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Looking for the Key to Security in the Internet of Things

by IEEE SpectrumSeptember 17, 2014

Photo-illustration: iStockphoto

As the number of Internet connected-devices in any home skyrockets from a few, to a few dozen, to perhaps even a few hundred—including interconnecting thermostats, appliances, health and fitness monitors and personal accessories like smart watches—security concerns for this emerging Internet of Things (IoT) will skyrocket too. Cisco projects that there will be 50 billion connected devices by 2020; each such node should ideally be protected against malware, spyware, worms, and trojans, as well as overzealous government and commercial interests who themselves might produce their own privacy-compromising intrusions.

It’s a tall order, says Allen Storey, product director at the UK security firm Intercede. But the biggest challenges today are not so much technical problems as they are matters of awareness and education. Consumers need to know, says Storey, that IoT security is a real concern as the first wave of gadgets roll out into the marketplace. And unlike devices with faster processors and bigger memories, security is a product feature that the marketplace may not by itself reward.

Writing in the journal Network Security in July, Storey said that “Without the threat of end-user backlash, there is no strong business case for manufacturers to add a ubiquitous security element into the development process.” Moreover, he said, commercial pressures could in fact only reduce IoT security as many small players rush to be first to market. It’s also likely that all the players could pursue siloed security standards that would leave substantial security holes as those devices interconnect with still other Internet-enabled devices (e.g. routers, smartphones, smart watches).

In the absence of any clear industry-wide IoT security standards, Intercede CTO Chris Edwards says consumers should shop for devices that rely on tried and tested security schemes, especially public key cryptography.

“When you’re looking at authenticating devices, the only real standards at the moment that offer any real interoperability tend to be Public Key Infrastructure (PKI),” he says. “The idea here is that you have a secure hardware element in that device that is able to generate and store and use private cryptographic keys that cannot be exported. So you can’t clone that device.”

So PKI chips, like those found in most smart cards, can help secure IoT communications. One other security standard that could be important in the IoT’s early years, Edwards says, is that of the FIDO (Fast IDentity Online) Alliance.

FIDO, a commercial consortium whose members include Microsoft, Google, PayPal, Lenovo, BlackBerry, and MasterCard, offers a lower-overhead variation of PKI that authenticates users and devices in part via biometrics (e.g. fingerprint-sensing chips) and PINs. This in turn makes FIDO more readily scalable to home networks with many devices on them, some of which may not have the battery or processor power to do classic private-public key cryptography for every communication.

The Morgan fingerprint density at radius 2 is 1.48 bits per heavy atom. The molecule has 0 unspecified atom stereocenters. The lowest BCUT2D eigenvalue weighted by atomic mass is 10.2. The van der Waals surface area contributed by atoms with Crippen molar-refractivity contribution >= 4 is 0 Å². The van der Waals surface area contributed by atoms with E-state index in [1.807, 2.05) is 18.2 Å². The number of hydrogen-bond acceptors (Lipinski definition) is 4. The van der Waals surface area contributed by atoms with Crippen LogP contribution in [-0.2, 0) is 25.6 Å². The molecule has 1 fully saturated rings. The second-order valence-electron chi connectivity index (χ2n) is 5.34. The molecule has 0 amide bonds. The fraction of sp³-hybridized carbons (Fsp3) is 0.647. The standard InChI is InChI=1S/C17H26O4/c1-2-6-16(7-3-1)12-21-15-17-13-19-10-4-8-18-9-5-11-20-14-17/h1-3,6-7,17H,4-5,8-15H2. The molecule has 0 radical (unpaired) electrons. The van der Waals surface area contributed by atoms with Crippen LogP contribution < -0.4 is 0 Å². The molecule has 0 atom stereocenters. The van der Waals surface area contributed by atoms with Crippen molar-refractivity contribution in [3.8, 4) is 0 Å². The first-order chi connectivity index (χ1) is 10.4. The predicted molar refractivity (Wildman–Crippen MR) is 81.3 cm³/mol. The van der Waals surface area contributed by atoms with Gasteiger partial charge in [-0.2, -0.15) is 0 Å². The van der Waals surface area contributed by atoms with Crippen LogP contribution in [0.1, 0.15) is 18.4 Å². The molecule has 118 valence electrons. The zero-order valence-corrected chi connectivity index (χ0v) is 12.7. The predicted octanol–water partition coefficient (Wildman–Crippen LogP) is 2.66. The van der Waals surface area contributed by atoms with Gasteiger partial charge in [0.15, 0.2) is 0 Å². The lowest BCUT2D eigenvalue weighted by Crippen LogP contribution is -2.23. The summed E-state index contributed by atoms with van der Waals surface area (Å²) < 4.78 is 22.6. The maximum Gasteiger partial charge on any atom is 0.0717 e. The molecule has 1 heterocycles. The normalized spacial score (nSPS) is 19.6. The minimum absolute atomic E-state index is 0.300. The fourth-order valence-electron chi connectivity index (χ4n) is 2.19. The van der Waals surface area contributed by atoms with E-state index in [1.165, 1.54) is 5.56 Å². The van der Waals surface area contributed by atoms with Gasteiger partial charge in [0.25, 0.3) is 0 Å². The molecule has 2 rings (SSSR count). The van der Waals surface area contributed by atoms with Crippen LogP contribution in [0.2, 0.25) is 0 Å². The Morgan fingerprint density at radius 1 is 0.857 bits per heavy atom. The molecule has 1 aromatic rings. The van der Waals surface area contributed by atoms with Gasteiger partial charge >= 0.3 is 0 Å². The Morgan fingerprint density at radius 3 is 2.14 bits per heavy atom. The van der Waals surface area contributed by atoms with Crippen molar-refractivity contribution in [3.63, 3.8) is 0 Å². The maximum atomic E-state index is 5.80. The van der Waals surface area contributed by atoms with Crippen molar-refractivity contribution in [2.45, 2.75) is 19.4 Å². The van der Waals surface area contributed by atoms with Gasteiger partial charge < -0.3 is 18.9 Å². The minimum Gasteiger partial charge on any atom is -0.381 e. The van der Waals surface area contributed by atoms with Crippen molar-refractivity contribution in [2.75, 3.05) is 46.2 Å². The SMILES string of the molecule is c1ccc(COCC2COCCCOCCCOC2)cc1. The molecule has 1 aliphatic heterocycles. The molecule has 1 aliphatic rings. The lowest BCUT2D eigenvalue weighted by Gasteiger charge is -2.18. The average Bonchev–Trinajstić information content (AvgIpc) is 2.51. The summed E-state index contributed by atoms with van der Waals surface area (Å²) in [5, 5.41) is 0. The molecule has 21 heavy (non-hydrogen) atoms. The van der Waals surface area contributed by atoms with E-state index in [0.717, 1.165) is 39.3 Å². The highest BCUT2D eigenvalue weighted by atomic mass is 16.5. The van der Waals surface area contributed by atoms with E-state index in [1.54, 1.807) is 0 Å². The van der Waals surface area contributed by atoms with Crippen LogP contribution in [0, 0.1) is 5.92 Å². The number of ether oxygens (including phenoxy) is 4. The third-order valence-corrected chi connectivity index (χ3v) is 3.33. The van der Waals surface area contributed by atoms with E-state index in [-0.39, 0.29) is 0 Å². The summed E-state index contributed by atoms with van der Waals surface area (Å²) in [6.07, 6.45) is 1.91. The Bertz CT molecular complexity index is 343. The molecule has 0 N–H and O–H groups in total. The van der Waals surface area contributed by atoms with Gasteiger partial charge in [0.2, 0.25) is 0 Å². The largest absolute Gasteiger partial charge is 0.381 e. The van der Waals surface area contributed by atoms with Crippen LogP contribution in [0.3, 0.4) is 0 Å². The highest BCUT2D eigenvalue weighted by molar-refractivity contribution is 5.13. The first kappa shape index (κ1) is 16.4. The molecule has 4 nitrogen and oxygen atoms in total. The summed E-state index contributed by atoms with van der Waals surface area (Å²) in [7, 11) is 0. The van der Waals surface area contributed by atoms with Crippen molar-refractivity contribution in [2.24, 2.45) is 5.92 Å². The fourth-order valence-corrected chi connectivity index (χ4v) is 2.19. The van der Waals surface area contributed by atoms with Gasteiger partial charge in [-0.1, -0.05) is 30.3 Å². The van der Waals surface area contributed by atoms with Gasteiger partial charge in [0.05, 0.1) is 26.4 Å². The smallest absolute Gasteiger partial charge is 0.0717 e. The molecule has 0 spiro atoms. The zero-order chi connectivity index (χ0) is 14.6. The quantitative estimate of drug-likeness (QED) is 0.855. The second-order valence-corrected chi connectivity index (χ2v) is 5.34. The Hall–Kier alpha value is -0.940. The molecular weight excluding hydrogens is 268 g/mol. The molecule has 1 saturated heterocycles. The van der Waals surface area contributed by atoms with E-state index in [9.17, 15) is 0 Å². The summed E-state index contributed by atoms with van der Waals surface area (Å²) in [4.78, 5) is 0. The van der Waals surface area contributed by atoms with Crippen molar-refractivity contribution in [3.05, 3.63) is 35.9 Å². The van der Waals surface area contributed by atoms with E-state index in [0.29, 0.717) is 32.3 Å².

“I don’t want the whole world to trust my watch,” Edwards says. “I just want to make sure the front door trusts my watch.”

Apple is conspicuously absent from FIDO’s membership roll, which means that the Apple Watch’s security will involve a yet to be disclosed set of proprietary security standards. Those protocols will thus probably form an important second web of security standards for the most secure IoT devices.

As an example of an IoT network that uses both PKI and FIDO, Edwards imagines a smartphone that communicates with a smart refrigerator in its owner’s home. The phone and refrigerator have already been introduced to each other and thus don’t need the highest PKI security levels. In that situation, FIDO would suffice for communications between the two devices such as the smartphone telling the fridge to go into low-power mode when the family goes on vacation, or the fridge reporting to the phone that it’s time to pick up some milk from the grocery store.)

On the other hand, if the fridge communicates directly to the store to order more milk, the grocery store isn’t going to want to deal with FIDO certifications for its hundreds of customers. It’s more likely to insist on PKI security and authentication when a nearby fridge orders a gallon of milk or a case of beer.

In all, Storey says, the landscape of IoT security standards demands a company that can manage all such secure transactions behind the scenes for the cornucopia of third-party IoT device makers—perhaps like antivirus software today is managed and regularly updated by a small set of private, specialized companies.

“Given the absence of one standards agency producing cover-all protocols, an opportunity has emerged for security vendors and service providers to offer their own umbrella solutions that enable the individual to take control,” Storey wrote. “This is an exciting new dawn, but the industry must first come together to ensure it is a secure one for everyone concerned.”

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